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The Hoax Museum Blog
Hoaxes, mischief, and misinformation throughout history
This Day in the History of Hoaxes: June 29
Posted by The Curator on Sun Jun 29, 2014
June 29, 1988: The first Lizard Man sighting
A 17-year-old driving home from work at 2 AM in Lee County, South Carolina reportedly encountered a green reptilian humanoid with glowing red eyes. Within a month, several other people had reported seeing a similar creature, leading to a wave of "Lizard Man" mania. Tourists came hoping to see the creature, and a radio station offered a $1 million reward for his capture. Lizard Man remains at large. [wikipedia]
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This Day in the History of Hoaxes: June 28
Posted by The Curator on Sat Jun 28, 2014
June 28, 1902: Passage of the Dick Act
According to an email that has circulated widely since 2012, the "Dick Act" (passed on June 28, 1902) permanently made all gun-control laws unconstitutional. Furthermore, the Dick Act "cannot be repealed." This email is a hoax. The truth is that there was a Dick Act, which created the National Guard system, but it had no bearing on gun-control laws. And like any law, it could be repealed (and was, in fact, extensively rewritten by subsequent acts of Congress). [armsandthelaw.com]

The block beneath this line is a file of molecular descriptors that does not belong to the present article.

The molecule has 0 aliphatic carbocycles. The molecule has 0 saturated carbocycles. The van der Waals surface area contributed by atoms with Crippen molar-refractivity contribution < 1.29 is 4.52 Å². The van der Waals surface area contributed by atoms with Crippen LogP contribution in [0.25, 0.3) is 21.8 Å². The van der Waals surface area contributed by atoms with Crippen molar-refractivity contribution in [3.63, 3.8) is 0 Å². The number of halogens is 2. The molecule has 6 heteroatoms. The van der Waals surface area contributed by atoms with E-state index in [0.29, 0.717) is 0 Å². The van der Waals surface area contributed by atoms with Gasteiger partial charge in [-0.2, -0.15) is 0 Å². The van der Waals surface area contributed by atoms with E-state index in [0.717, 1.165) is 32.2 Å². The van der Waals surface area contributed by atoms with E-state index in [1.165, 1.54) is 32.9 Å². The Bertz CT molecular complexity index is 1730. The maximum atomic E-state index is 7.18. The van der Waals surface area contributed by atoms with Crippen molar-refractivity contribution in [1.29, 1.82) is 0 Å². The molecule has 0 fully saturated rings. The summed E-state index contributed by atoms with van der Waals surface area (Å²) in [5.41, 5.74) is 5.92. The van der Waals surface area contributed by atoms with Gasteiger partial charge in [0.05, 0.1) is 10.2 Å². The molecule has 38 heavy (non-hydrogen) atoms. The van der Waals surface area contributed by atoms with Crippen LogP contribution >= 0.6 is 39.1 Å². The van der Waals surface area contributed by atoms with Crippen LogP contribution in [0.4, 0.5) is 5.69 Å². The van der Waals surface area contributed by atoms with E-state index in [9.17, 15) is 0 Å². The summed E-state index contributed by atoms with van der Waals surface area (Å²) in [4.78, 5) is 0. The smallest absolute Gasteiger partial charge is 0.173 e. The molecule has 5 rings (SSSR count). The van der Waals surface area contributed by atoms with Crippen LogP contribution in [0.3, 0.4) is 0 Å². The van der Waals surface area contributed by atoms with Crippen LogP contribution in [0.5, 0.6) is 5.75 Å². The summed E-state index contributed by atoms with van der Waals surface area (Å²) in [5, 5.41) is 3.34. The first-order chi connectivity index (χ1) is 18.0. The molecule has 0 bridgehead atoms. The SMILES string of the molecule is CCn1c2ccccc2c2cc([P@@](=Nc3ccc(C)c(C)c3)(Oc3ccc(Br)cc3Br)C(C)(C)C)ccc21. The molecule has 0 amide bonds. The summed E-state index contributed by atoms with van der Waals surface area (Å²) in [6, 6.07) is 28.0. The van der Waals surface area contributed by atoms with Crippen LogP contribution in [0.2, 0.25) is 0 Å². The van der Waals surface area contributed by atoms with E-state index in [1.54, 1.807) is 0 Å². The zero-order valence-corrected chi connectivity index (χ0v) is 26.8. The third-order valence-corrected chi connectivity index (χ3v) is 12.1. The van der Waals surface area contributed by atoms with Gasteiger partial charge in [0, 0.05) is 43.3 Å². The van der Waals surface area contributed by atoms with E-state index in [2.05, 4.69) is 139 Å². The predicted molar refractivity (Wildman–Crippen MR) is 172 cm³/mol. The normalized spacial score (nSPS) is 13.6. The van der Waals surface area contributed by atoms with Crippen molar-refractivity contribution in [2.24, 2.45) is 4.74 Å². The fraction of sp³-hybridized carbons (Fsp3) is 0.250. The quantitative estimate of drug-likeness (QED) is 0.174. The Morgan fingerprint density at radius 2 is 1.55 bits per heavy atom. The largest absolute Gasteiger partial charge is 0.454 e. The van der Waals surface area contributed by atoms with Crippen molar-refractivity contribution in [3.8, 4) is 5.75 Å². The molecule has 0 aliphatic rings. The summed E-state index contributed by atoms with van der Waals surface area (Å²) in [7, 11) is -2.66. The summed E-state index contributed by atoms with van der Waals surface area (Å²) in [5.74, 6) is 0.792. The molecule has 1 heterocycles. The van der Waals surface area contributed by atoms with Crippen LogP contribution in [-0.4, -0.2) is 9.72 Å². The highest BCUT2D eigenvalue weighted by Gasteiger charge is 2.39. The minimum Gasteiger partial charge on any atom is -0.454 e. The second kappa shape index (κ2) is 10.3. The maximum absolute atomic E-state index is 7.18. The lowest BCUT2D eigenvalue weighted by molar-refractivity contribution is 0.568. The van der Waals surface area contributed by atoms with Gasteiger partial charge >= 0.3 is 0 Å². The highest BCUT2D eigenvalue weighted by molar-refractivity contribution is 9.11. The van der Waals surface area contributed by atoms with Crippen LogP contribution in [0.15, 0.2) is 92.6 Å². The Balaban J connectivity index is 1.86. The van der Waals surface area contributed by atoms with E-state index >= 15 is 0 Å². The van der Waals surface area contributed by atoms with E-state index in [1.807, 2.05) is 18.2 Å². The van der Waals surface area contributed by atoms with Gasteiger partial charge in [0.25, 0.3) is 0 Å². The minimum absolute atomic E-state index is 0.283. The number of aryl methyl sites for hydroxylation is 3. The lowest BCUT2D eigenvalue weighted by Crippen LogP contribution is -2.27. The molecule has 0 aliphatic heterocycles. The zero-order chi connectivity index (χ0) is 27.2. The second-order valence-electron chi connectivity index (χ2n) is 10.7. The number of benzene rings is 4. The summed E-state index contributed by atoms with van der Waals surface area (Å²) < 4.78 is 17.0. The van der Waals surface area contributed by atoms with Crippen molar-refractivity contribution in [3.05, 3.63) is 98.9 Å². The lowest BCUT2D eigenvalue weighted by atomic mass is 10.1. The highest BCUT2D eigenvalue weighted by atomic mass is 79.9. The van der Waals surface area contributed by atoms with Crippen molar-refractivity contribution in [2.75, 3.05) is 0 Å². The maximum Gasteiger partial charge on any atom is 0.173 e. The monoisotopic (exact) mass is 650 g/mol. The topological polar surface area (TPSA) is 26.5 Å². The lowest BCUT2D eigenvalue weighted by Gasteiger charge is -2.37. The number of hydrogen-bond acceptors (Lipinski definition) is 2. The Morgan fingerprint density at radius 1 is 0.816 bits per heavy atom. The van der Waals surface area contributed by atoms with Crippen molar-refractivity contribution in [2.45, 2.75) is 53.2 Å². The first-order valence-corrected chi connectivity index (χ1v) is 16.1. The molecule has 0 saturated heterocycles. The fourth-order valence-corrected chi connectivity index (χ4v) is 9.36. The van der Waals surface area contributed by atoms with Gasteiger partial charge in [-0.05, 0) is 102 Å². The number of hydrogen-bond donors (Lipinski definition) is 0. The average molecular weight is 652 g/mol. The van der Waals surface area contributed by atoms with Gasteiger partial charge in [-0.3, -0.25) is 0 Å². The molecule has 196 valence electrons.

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This Day in the History of Hoaxes: June 27
Posted by The Curator on Fri Jun 27, 2014
June 27, 1994: O.J.'s Darkened Mug Shot
Time magazine used a mug shot of O.J. Simpson on its June 27, 1994 cover. However, Newsweek ran the same mug shot on its cover that week. When the two covers appeared side-by-side on newsstands, it became very obvious that Time had altered the mugshot by darkening it. Time argued that it had artistically interpreted the mugshot to make it into an "icon of tragedy." But critics charged Time with racially motivated photofakery. More…


June 27, 2012: Phony Back to the Future Day
Thousands of Facebook users shared a photo that appeared to show that June 27, 2012 was "Back to the Future Day" — the day on which Marty McFly arrives in the future in the 1989 Movie Back to the Future II. However, the actual date of BTF day is Oct. 21, 2015. The phony image had been created as part of a promotion of a box set of Back to the Future DVDs. More…
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This Day in the History of Hoaxes (and Pranks): June 26
Posted by The Curator on Thu Jun 26, 2014
June 26, 1998: Discovery of the Marree Man